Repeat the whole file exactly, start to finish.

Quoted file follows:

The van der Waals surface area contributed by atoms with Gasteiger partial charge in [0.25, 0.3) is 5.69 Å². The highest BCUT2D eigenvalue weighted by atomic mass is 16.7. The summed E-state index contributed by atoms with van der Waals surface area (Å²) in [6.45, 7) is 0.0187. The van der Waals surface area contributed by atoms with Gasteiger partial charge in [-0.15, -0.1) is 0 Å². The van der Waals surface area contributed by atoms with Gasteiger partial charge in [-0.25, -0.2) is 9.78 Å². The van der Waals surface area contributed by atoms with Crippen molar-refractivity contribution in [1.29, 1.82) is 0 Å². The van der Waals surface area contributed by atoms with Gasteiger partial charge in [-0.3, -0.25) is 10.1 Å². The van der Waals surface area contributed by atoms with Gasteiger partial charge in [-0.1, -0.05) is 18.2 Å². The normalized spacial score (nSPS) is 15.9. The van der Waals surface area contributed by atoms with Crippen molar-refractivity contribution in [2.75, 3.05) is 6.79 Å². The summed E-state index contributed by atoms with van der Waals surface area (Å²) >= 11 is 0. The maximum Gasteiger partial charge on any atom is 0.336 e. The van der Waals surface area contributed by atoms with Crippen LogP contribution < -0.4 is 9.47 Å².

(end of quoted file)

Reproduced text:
The van der Waals surface area contributed by atoms with Gasteiger partial charge in [0.25, 0.3) is 5.69 Å². The highest BCUT2D eigenvalue weighted by atomic mass is 16.7. The summed E-state index contributed by atoms with van der Waals surface area (Å²) in [6.45, 7) is 0.0187. The van der Waals surface area contributed by atoms with Gasteiger partial charge in [-0.15, -0.1) is 0 Å². The van der Waals surface area contributed by atoms with Gasteiger partial charge in [-0.25, -0.2) is 9.78 Å². The van der Waals surface area contributed by atoms with Crippen molar-refractivity contribution in [1.29, 1.82) is 0 Å². The van der Waals surface area contributed by atoms with Gasteiger partial charge in [-0.3, -0.25) is 10.1 Å². The van der Waals surface area contributed by atoms with Gasteiger partial charge in [-0.1, -0.05) is 18.2 Å². The normalized spacial score (nSPS) is 15.9. The van der Waals surface area contributed by atoms with Crippen molar-refractivity contribution in [2.75, 3.05) is 6.79 Å². The summed E-state index contributed by atoms with van der Waals surface area (Å²) >= 11 is 0. The maximum Gasteiger partial charge on any atom is 0.336 e. The van der Waals surface area contributed by atoms with Crippen LogP contribution < -0.4 is 9.47 Å².